On the Road (Again); Parking to Surge
Americans are on the move again. With vaccines widely available throughout the United States and about half of Americans vaccinated, people are starting to hit the road. The recent Memorial Day weekend saw a 500% increase in air travel alone, with nearly 11 million people flying over the holiday weekend and almost 35 million more embarking on Memorial Day road trips by car.
It’s understandable why Americans are anxious to travel again. After a year of COVID-induced shutdowns and enforced social distancing, which everyone agrees were necessary, the widespread availability of vaccines makes it safer to venture out. And people are itching to get back out.
Since January 13, 2020 (baseline), Apple has published data showing requests for walking, driving, or transit directions using its Maps app. Since the public’s desire for social distancing, it’s no surprise to see walking and driving (private passenger auto) directions requests well above the January 13th baseline, whereas transit directions inch towards “normal.”
Source: http://covid19.apple.com/mobility. Screenshot taken June 14, 2021.
It’s no question that more cars are on the road for a variety of reasons, so it’s fair to assume parking inventory will become hugely important; almost akin to retail currency.
Parking will likely see another inventory surge as offices re-open and “lunch-time” shopping and dinning in some malls will see spikes in usage.
It’s simple: More cars on the roads will mean more parking headaches.
Many cities (and quite a few suburban communities) suffer from inadequate parking inventory. Meaning, a city has more cars on the road than places to park. As a driver (or parker), it can be challenging and time-consuming to find available spaces. If it takes someone too long to find parking, restaurants, retailers, and entertainers risk economic losses. Cities address this by introducing “smart city” apps designed to help visitors, residents, and commuters find parking and access public transportation. The apps link drivers to city-wide parking guidance grids connecting them to municipal and privately owned and operated parking garages and lots. As cities invest, curbside parking will also become available on these apps.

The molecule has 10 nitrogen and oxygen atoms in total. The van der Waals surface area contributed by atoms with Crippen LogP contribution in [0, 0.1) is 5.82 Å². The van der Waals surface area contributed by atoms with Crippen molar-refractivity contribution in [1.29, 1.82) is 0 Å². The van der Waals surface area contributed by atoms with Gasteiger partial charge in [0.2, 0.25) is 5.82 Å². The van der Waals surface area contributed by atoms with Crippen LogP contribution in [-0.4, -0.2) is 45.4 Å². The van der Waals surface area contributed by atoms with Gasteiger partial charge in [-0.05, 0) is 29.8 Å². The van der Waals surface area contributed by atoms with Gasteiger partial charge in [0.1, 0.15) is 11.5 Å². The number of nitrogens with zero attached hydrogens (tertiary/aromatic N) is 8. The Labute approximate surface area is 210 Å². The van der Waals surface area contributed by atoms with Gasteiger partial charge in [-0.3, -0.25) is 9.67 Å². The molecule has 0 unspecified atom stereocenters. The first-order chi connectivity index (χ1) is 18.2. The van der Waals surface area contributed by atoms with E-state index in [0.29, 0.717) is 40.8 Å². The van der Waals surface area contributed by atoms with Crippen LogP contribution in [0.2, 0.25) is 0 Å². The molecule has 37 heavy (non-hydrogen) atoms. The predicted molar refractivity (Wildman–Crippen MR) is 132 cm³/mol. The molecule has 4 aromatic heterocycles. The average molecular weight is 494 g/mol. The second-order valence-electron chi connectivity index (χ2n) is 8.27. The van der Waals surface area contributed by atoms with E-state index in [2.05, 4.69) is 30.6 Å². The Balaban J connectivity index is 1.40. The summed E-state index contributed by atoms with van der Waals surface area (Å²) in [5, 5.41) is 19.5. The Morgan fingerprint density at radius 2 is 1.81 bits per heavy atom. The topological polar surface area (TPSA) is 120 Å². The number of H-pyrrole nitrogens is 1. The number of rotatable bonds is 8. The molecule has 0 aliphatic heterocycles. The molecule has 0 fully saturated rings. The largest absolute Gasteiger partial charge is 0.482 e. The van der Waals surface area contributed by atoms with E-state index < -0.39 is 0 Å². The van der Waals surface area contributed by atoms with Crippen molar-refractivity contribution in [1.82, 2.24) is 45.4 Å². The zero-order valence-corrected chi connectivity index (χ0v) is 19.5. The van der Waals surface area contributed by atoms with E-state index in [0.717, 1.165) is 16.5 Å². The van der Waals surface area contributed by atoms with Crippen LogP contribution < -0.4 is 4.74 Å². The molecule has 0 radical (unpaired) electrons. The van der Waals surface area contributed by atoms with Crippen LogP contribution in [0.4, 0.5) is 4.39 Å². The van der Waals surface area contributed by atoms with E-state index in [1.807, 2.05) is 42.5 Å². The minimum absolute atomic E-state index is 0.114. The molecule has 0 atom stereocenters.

But, parking guidance technology is the linchpin. By guiding drivers towards available parking, the technology provides a much better parking experience while reducing congestions on city streets and increasing shopping and dining time.
The name of the game is cycle time. The quicker a parking space flips, the faster someone else has an opportunity to shop, grab a meal, or catch a show. So, giving parkers an advantage has economic upside, especially as America is “(re)open(ing) for business.”
Fortunately, parking guidance technology has evolved significantly in recent years, and it’s more affordable and easier to use than ever before. Cities and parking owners don’t have to choose between expensive infrastructure-heavy sensors and inaccurate systems. The introduction of intelligent guidance technology with machine learning offers 99% accuracy at a fraction of the cost of traditional single space systems.
The introduction of intelligent parking guidance technology will make parking guidance accessible to all parking owners as they seek to serve the growing number of cars on our roads, make their cities easier to navigate and help bring economic opportunity to those establishments their parking spaces serve.
Americans are on the move (again), and intelligent guidance technology will help them find a place to park when they’ve reached their destination.